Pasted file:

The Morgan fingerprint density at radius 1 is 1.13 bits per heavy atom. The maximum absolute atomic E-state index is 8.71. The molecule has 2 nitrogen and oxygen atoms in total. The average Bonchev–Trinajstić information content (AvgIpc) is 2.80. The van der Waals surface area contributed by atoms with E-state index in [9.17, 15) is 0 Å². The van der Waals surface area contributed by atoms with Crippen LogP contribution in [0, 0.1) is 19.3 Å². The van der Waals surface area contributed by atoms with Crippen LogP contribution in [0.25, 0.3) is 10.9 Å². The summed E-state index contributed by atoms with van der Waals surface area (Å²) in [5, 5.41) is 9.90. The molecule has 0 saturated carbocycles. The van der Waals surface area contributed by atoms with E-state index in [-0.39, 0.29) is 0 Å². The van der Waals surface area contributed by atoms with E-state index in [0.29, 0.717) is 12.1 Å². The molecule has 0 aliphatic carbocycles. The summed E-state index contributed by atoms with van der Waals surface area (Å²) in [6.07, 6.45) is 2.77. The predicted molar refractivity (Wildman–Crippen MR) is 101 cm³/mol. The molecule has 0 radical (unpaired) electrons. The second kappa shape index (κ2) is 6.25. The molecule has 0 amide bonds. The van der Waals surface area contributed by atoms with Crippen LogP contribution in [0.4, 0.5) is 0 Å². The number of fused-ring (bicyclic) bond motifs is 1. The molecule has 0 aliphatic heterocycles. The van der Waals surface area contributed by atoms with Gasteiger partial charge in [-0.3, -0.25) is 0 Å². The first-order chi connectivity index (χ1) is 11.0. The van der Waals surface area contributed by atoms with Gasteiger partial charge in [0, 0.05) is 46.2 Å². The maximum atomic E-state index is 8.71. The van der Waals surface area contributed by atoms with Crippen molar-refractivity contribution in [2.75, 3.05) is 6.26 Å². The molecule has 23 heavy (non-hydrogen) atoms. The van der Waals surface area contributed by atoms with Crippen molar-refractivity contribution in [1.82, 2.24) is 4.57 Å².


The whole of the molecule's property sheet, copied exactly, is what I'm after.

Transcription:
The Morgan fingerprint density at radius 1 is 1.13 bits per heavy atom. The maximum absolute atomic E-state index is 8.71. The molecule has 2 nitrogen and oxygen atoms in total. The average Bonchev–Trinajstić information content (AvgIpc) is 2.80. The van der Waals surface area contributed by atoms with E-state index in [9.17, 15) is 0 Å². The van der Waals surface area contributed by atoms with Crippen LogP contribution in [0, 0.1) is 19.3 Å². The van der Waals surface area contributed by atoms with Crippen LogP contribution in [0.25, 0.3) is 10.9 Å². The summed E-state index contributed by atoms with van der Waals surface area (Å²) in [5, 5.41) is 9.90. The molecule has 0 saturated carbocycles. The van der Waals surface area contributed by atoms with E-state index in [-0.39, 0.29) is 0 Å². The van der Waals surface area contributed by atoms with E-state index in [0.29, 0.717) is 12.1 Å². The molecule has 0 aliphatic carbocycles. The summed E-state index contributed by atoms with van der Waals surface area (Å²) in [6.07, 6.45) is 2.77. The predicted molar refractivity (Wildman–Crippen MR) is 101 cm³/mol. The molecule has 0 radical (unpaired) electrons. The second kappa shape index (κ2) is 6.25. The molecule has 0 amide bonds. The van der Waals surface area contributed by atoms with Crippen LogP contribution in [0.4, 0.5) is 0 Å². The number of fused-ring (bicyclic) bond motifs is 1. The molecule has 0 aliphatic heterocycles. The van der Waals surface area contributed by atoms with Gasteiger partial charge in [-0.3, -0.25) is 0 Å². The first-order chi connectivity index (χ1) is 11.0. The van der Waals surface area contributed by atoms with Gasteiger partial charge in [0, 0.05) is 46.2 Å². The maximum atomic E-state index is 8.71. The van der Waals surface area contributed by atoms with Crippen molar-refractivity contribution in [2.75, 3.05) is 6.26 Å². The molecule has 23 heavy (non-hydrogen) atoms. The van der Waals surface area contributed by atoms with Crippen molar-refractivity contribution in [1.82, 2.24) is 4.57 Å².